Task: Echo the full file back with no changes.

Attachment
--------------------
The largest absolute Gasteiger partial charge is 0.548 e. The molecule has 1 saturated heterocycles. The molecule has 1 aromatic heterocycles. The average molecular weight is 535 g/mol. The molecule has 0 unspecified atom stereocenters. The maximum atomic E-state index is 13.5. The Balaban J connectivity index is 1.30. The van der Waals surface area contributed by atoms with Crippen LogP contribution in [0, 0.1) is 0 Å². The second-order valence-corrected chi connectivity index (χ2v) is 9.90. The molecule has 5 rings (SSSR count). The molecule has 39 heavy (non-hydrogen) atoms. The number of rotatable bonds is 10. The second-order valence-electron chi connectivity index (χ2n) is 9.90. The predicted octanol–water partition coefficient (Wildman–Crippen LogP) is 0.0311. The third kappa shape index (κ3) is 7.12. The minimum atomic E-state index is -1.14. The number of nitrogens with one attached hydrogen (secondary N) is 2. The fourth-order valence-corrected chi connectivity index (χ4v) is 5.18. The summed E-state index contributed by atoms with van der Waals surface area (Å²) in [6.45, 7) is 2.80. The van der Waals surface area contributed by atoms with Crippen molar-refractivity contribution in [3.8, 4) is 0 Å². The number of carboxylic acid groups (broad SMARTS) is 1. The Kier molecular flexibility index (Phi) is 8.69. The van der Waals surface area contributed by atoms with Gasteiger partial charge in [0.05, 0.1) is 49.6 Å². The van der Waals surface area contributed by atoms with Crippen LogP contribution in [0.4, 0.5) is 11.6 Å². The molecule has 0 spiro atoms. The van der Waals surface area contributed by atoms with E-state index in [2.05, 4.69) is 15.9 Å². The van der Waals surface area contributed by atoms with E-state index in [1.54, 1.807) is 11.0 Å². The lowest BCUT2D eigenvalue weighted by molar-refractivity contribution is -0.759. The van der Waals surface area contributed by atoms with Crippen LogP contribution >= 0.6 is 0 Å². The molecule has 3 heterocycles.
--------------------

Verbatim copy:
The largest absolute Gasteiger partial charge is 0.548 e. The molecule has 1 saturated heterocycles. The molecule has 1 aromatic heterocycles. The average molecular weight is 535 g/mol. The molecule has 0 unspecified atom stereocenters. The maximum atomic E-state index is 13.5. The Balaban J connectivity index is 1.30. The van der Waals surface area contributed by atoms with Crippen LogP contribution in [0, 0.1) is 0 Å². The second-order valence-corrected chi connectivity index (χ2v) is 9.90. The molecule has 5 rings (SSSR count). The molecule has 39 heavy (non-hydrogen) atoms. The number of rotatable bonds is 10. The second-order valence-electron chi connectivity index (χ2n) is 9.90. The predicted octanol–water partition coefficient (Wildman–Crippen LogP) is 0.0311. The third kappa shape index (κ3) is 7.12. The minimum atomic E-state index is -1.14. The number of nitrogens with one attached hydrogen (secondary N) is 2. The fourth-order valence-corrected chi connectivity index (χ4v) is 5.18. The summed E-state index contributed by atoms with van der Waals surface area (Å²) in [6.45, 7) is 2.80. The van der Waals surface area contributed by atoms with Crippen molar-refractivity contribution in [3.8, 4) is 0 Å². The number of carboxylic acid groups (broad SMARTS) is 1. The Kier molecular flexibility index (Phi) is 8.69. The van der Waals surface area contributed by atoms with Gasteiger partial charge in [0.05, 0.1) is 49.6 Å². The van der Waals surface area contributed by atoms with Crippen LogP contribution in [0.4, 0.5) is 11.6 Å². The molecule has 0 spiro atoms. The van der Waals surface area contributed by atoms with E-state index in [2.05, 4.69) is 15.9 Å². The van der Waals surface area contributed by atoms with E-state index in [1.54, 1.807) is 11.0 Å². The lowest BCUT2D eigenvalue weighted by molar-refractivity contribution is -0.759. The van der Waals surface area contributed by atoms with Crippen LogP contribution >= 0.6 is 0 Å². The molecule has 3 heterocycles.